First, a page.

Two days ago, a dog was left to suffer inside of a car which was parked outside of an outlet mall in Vacaville, California. Conditions outside were warm – in fact, the San Francisco Gate has reported that it was 90 degrees when the French bulldog’s owners went inside the air-conditioned building to go shopping – the dog left inside of the vehicle was unable to survive the sweltering heat and died before help arrived.
Though most people realize that the interior temperature in a parked car climbs quickly, the Vacaville Police Department used the tragic situation on June 6 as a reminder of the devastating consequences which can happen if someone chooses to ignore and/or disregard the risk:
While its owners shopped in nearby stores, a French bulldog succumbed to the stress of being in a hot car for an extended period of time. The owner stated she’d parked the vehicle in the shade and left the windows partially down.
Temperatures inside a vehicle can skyrocket to well over 120 degrees, in just 30 mins, when it is only 90 degrees, like today. Many of our days are far hotter than that! Parking near a tree and cracking a window is simply not enough. The owner was arrested and charged with animal cruelty.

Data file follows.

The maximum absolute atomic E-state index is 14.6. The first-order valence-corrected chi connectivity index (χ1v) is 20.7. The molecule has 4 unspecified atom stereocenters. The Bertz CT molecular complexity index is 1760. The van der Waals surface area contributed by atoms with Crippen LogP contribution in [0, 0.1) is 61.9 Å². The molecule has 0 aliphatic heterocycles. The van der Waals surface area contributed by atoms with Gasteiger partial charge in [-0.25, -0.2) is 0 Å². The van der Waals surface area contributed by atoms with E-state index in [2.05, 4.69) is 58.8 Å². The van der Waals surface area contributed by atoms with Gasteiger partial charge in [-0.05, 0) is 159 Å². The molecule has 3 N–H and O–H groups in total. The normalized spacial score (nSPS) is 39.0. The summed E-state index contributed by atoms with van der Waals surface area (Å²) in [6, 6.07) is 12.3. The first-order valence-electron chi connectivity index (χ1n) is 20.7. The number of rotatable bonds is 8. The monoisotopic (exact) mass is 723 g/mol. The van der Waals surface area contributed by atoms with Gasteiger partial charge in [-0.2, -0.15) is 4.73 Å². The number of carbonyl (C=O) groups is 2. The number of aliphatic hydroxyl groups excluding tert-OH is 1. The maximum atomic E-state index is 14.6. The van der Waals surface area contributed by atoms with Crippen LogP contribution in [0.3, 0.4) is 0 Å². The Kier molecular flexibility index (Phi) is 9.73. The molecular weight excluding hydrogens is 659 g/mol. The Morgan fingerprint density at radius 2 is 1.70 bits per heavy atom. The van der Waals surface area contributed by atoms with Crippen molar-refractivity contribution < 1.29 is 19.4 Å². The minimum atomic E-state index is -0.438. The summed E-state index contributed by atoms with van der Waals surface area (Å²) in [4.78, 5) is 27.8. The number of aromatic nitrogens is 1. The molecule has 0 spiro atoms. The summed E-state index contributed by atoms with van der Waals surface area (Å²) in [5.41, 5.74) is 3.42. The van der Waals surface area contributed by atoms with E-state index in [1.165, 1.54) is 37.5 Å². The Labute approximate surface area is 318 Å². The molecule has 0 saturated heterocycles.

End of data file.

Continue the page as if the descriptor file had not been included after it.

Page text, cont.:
The police department’s post includes the consequences which people will face for bad decisions as well:
The owner was arrested and charged with animal cruelty.
The police department outlined the manner in which a citizen can take matters into his/her own hands if a dog is discovered inside of a hot car:
California citizens may now receive legal immunity in certain situations, but must comply with the following requirements:
1. Determine the car is locked or there is no other reasonable method to remove the animal from the vehicle.
2. Have a reasonable and good faith belief that the animal is in imminent danger if not immediately removed.
3. Contact law enforcement prior to entering the vehicle.
4. Use no more force than necessary to enter the vehicle.
5. If the person does enter the vehicle, they must remain nearby with the animal in a safe location until law enforcement arrives. The person may not leave the scene.
Naturally, certain protections also exist for individuals who rescue children suffering in hot cars, but they are never a free pass to break windows in all situations. If you see a child or animal suffering in a hot car, please call dispatch at (707) 449-5200 and provide specific information, such as the location, vehicle description, and license plate.
(Image via Pixabay free images)
Please SUBSCRIBE to receive more current animal-related news and rescue stories.
Find more animal-related stories, and follow-ups to dogs at risk posts, at this link to the National Animal News Facebook page.
Contagious dog virus is spreading – what you should know (click here to read more).
Rescued cow cries for her baby after he is left behind – watch the emotional reunion here.